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BDP’s 2019 victory is doubtful (Part 2)

NDULAMO ANTHONY MORIMA
EAGLE WATCH

This is the last of the two-part series wherein we discuss circumstances which, in our view, show that the Botswana Democratic Party (BDP)'s victory at the 2019 general elections is doubtful.

Last week, we considered the Lerala-Maunatlala, Serowe North, Serowe South, Serowe West, Boteti West, Bobirwa, Palapye, Mochudi West, Molepolole South, Francistown South and Gabane-Mankgodi constituencies. This, we did in view of the changes in voting patterns which may be caused by the Umbrella for Democratic Change (UDC)’s debacle, which resulted in the expulsion of the Botswana Movement for Democracy (BMD) and the birth of the Alliance for Progressives (AP).

We also did this in view of the BDP’s current implosion caused by the April party presidential elections acrimony which has resulted in the expulsion of Honourable Sampson Guma Moyo and the suspension of Honourables Biggie Butale and Prince Maele. Of course, the factor which made us conclude that the BDPs 2019 victory is doubtful is the ongoing conflict between former president Lieutenant General Dr. Seretse Khama Ian Khama and His Excellency the President, Dr. Mokgweetsi Eric Keabetswe Masisi.

As you are aware, this has notably resulted in Dr. Khama and Honourable Butale as well as hundreds of their supporters resigning from the party. A new party, the Botswana Patriotic Front (BPF) is reportedly being formed as a result. It is the BPF and such Independent Candidates as Honourable Maele, who has already decided to that effect, which poses the greatest threat to the BDP’s continued rule post-2019.

This week, we discuss the possible impact of the low voter registration; the youth vote; the political realignment of trade unions and/or trade union leaders; the workers ‘vote and the Masisi factor in relation to workers. According to the Independent Electoral Commission (IEC)’s spokesperson, Osupile Maroba, this year’s voter registration exercise attracted around 933 627 voters who are eligible to vote out of the targeted 1 067 218 million. This means the IEC met 73.2% of its target.

According to Maroba, the 933 627-figure registered as follows:  753 470; 40 738 and 39 354 for the first voter registration, first supplementary registration and the second supplementary registration respectively. According to Maroba, in 2014, 824 073, out of the voting population of 1,067,218 million, had registered to vote by election time, making it 77% of their target which was about 4% higher compared to this year.

The IEC admits that the 2014 general elections were the most anticipated and turned out to be the most successful in terms of voter turnout since independence in 1966. In my view, this was because of such factors as the 2011 public sector strike; the suspected assassination of the late UDC Secretary General and BMD President, Gomolemo Motswaledi; the tyranny of the Directorate on Intelligence & Security Service (DISS) and Dr. Khama’s loss of support.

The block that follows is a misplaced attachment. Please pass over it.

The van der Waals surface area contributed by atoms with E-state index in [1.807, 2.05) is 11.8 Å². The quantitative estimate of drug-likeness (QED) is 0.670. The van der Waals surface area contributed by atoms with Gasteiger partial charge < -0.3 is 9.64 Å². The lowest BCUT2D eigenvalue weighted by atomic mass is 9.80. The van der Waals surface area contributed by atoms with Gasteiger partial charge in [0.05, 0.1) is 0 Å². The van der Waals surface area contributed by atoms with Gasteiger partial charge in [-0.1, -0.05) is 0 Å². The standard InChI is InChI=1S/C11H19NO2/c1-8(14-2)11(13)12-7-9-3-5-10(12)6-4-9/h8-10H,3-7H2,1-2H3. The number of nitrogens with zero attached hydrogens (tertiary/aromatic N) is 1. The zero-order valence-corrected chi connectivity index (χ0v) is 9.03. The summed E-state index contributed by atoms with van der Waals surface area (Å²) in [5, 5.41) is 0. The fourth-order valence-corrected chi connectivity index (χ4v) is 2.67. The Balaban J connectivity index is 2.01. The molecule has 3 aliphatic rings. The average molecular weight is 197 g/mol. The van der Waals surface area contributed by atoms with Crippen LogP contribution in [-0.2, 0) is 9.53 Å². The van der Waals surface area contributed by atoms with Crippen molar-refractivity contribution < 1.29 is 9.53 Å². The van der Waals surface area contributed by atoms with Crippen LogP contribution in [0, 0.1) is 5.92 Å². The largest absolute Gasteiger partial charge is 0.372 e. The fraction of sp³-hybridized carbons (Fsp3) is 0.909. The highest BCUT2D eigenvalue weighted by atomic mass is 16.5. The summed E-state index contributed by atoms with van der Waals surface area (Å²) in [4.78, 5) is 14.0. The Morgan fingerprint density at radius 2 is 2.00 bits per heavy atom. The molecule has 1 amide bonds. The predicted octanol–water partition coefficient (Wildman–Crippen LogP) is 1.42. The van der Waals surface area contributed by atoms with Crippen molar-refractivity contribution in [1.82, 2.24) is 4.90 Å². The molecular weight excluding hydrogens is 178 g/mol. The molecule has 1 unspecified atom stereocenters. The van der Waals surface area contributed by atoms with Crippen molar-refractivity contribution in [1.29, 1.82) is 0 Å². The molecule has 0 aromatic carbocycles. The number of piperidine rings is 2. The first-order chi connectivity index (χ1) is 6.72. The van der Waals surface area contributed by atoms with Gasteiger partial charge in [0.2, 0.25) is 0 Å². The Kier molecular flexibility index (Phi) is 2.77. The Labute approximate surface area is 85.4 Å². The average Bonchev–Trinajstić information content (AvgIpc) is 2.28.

Reportedly, Maroba attributes this year’s low voter registration to a probable population growth in the country over the last few years. While that may be a factor, I believe the main reason is the ongoing conflicts bedeviling all political parties except the Alliance for Progressives (AP). The other reason is that discontentment with the ruling BDP has reduced. Consequently, the segments of our population, especially the youth and the workers, who, in 2014, may have registered in large numbers to vote for the UDC, have not registered this year.

According to the IEC, by 11th November 2018, the youth who had registered constituted only 30% of the first 750 000 people who had registered to vote. Though the IEC has not presented disaggregated data with respect to workers, it is likely that this year’s numbers will be lower than those for 2014 because the ‘moono’ phoria has, no doubt, fizzled, especially following the Botswana Public Employees Union(BOPEU)’s disaffiliation from the Botswana Federation of Public Sector Unions(BOFEPUSU).

Even BOFEPUSU itself is no longer as pro-UDC as it was in 2014. By this time in 2014, BOFEPUSU had released the so-called hit list targeting Members of Parliament (MPs) it wanted voted out, with His Excellency the President, Dr. Mokgweetsi Eric Keabetswe Masisi, top on the list. Veteran trade unionist, Johnson Motshwarakgole, is on record stating that H.E Dr. Masisi has done very well and he can vote for him, a view that is, no doubt, held by many of Motshwarakgole’s loyalists.

The Botswana Federation of Trade Unions (BFTU) too is lukewarm this year, perhaps because of BOPEU’s influence, which many regard as sympathetic to the ruling BDP. One thing is certain: there has been political realignment of trade unions and/or trade union leaders, mostly in favour of the BDP. In my view, therefore, it is not only the youth who have contributed to this year’s low voter registration. It is the workers who have lost the momentum of the 2011 public sector strike, in part because of the conflicts within the UDC, which led to the birth of the AP and the expulsion of the BMD.